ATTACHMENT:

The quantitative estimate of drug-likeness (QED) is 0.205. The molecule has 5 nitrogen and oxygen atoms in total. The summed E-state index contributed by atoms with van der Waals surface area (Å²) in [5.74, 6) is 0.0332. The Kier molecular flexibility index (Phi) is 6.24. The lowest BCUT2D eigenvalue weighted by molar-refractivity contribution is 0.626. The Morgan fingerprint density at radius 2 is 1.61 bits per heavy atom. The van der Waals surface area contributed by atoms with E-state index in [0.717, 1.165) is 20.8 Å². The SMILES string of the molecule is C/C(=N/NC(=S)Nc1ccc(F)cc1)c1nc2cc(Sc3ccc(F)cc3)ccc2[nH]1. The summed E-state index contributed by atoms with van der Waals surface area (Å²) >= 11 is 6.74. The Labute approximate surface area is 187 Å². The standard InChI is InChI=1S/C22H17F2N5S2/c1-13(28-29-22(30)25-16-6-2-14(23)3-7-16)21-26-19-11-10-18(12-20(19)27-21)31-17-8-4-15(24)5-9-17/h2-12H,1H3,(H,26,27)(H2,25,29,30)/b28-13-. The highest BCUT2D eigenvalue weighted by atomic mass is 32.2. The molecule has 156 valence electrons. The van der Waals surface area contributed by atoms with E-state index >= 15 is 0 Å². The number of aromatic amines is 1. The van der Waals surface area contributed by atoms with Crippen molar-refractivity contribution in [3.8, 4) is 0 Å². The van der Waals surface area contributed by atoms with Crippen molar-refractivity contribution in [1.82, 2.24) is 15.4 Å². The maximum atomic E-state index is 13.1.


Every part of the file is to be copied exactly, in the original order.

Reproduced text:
The quantitative estimate of drug-likeness (QED) is 0.205. The molecule has 5 nitrogen and oxygen atoms in total. The summed E-state index contributed by atoms with van der Waals surface area (Å²) in [5.74, 6) is 0.0332. The Kier molecular flexibility index (Phi) is 6.24. The lowest BCUT2D eigenvalue weighted by molar-refractivity contribution is 0.626. The Morgan fingerprint density at radius 2 is 1.61 bits per heavy atom. The van der Waals surface area contributed by atoms with E-state index in [0.717, 1.165) is 20.8 Å². The SMILES string of the molecule is C/C(=N/NC(=S)Nc1ccc(F)cc1)c1nc2cc(Sc3ccc(F)cc3)ccc2[nH]1. The summed E-state index contributed by atoms with van der Waals surface area (Å²) >= 11 is 6.74. The Labute approximate surface area is 187 Å². The standard InChI is InChI=1S/C22H17F2N5S2/c1-13(28-29-22(30)25-16-6-2-14(23)3-7-16)21-26-19-11-10-18(12-20(19)27-21)31-17-8-4-15(24)5-9-17/h2-12H,1H3,(H,26,27)(H2,25,29,30)/b28-13-. The highest BCUT2D eigenvalue weighted by atomic mass is 32.2. The molecule has 156 valence electrons. The van der Waals surface area contributed by atoms with E-state index >= 15 is 0 Å². The number of aromatic amines is 1. The van der Waals surface area contributed by atoms with Crippen molar-refractivity contribution in [3.8, 4) is 0 Å². The van der Waals surface area contributed by atoms with Crippen molar-refractivity contribution in [1.82, 2.24) is 15.4 Å². The maximum atomic E-state index is 13.1.